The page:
Joe’s talks bid us to be self-aware of our local custom. As Christians we should always embrace what is catholic (i.e. universal), and yet we should also love what is local (and appreciate it as being local). This is a commitment to prioritizing our new-ethnos as citizens of the kingdom over our ethnoi/nations on earth (however we want to define this). If a parish should take its local customs (which might be good and helpful) and mistakenly believe them to be catholic, the parish runs the risk of colonizing our brothers and sisters in Christ who have other good and helpful local customs. All of us who are in Christ are called to be agents of reconciliation (2 Cor. 5:16-21), but maybe we don’t know what this looks like.

Above all, Joe’s talks encouraged me to adopt a posture of  listening with frequent repentance. Substantive multi-ethnic unity can happen only with repentance and the cultivation of self-awareness (which involves a listening posture). Diversity and unity have been a major part of the discussion surrounding Incarnation Anglican Church (the church plant in South Arlington) since the very beginning. Columbia Pike is so diverse that a book exists highlighting its diversity, and therefore we are asking the Holy Spirit what unity will look like in South Arlington. One of the podcasts I have found most helpful has been Truth’s Table (though let me know if you find others as well), which has stretched me in my own thinking and has given some solid, practical ways to build substantive unity–the unity to which I am called each week in the Eucharist.

Time with friends around the friends-giving table gave each person an opportunity to share snippets of his or her local custom, creating a new community around a table built of various different stories. Each contribution was good, helpful and fun! And each person’s contribution added to this new experience of being around the table. Powerful discussion happens when we meet together frequently, eat together, pray together, worship together, and most importantly, listen to one another. The Church, being fed on the body of Christ, participates each week in the very physical, spiritual, and political act where we remind ourselves frequently that we (the Church across time and ethno-linguist boundaries) are one new nation, a royal priesthood, created to praise Him who has called us from darkness to His glorious light.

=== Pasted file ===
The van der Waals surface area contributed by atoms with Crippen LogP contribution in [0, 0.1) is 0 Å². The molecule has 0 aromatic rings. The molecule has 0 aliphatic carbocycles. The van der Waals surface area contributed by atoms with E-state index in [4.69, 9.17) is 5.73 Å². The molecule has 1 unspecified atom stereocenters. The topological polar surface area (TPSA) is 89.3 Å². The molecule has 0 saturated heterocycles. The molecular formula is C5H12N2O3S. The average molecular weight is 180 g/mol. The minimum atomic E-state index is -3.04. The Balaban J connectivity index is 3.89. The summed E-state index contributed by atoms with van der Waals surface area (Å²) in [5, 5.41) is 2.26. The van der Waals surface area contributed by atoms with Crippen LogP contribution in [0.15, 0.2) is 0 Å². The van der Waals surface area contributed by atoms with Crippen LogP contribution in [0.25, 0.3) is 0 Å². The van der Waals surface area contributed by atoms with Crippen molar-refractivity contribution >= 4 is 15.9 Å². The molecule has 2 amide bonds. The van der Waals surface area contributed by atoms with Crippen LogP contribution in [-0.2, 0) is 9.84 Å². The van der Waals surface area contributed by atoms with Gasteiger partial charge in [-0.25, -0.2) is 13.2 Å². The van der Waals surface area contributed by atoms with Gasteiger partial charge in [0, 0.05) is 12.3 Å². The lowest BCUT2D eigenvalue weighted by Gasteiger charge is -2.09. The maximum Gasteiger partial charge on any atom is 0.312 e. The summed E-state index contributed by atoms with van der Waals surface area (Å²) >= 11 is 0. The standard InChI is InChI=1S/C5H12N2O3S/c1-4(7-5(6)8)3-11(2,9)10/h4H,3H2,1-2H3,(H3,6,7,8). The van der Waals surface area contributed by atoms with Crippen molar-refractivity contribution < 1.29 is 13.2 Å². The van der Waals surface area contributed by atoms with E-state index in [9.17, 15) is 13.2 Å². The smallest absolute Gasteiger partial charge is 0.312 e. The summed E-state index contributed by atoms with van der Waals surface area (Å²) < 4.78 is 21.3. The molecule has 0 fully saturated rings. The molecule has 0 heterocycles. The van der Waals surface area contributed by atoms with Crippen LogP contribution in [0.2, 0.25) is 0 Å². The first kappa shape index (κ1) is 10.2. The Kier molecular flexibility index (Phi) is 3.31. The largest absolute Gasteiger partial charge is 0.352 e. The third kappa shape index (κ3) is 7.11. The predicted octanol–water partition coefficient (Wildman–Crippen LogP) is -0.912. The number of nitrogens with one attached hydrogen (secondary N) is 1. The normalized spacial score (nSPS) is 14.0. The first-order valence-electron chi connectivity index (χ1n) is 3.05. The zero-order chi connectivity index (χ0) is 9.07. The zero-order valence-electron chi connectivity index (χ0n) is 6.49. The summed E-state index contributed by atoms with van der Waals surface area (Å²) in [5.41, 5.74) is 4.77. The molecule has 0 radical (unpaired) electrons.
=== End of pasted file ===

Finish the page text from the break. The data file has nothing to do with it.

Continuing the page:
-Fr. Morgan Reed, Church Planter for Incarnation Anglican Church

Fall Retreat: Line Dancing, Wine Tasting, Lawn Games and More

Spots are filling up fast for this year’s annual fall retreat, but there is still time to make memories with us. Taking place in beautiful Massanetta Springs Camp and Conference Center in Harrisonburg, VA (about a 2.5 hour ride from the Washington, D.C. area), the retreat is a terrific opportunity to escape the Beltway for a few days to worship, pray and fellowship with our church family.

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Additionally, this year’s featured speaker will be Joe Ho of Focused Ministries who has prepared an important topic for us to discuss and think about titled: “The Problem of Race and The Power of The Cross.” Click here for more details.

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And if that wasn’t enough, the Fall Retreat will also feature a number of fun-filled activities including:

  • Lavender Farm (includes wine tasting)
  • Yoga
  • Farm visit
  • Bonfire
  • Soccer
  • Lawn Games
  • Boat making
  • Fishing
  • RestoArts

And last but not least…. Line Dancing!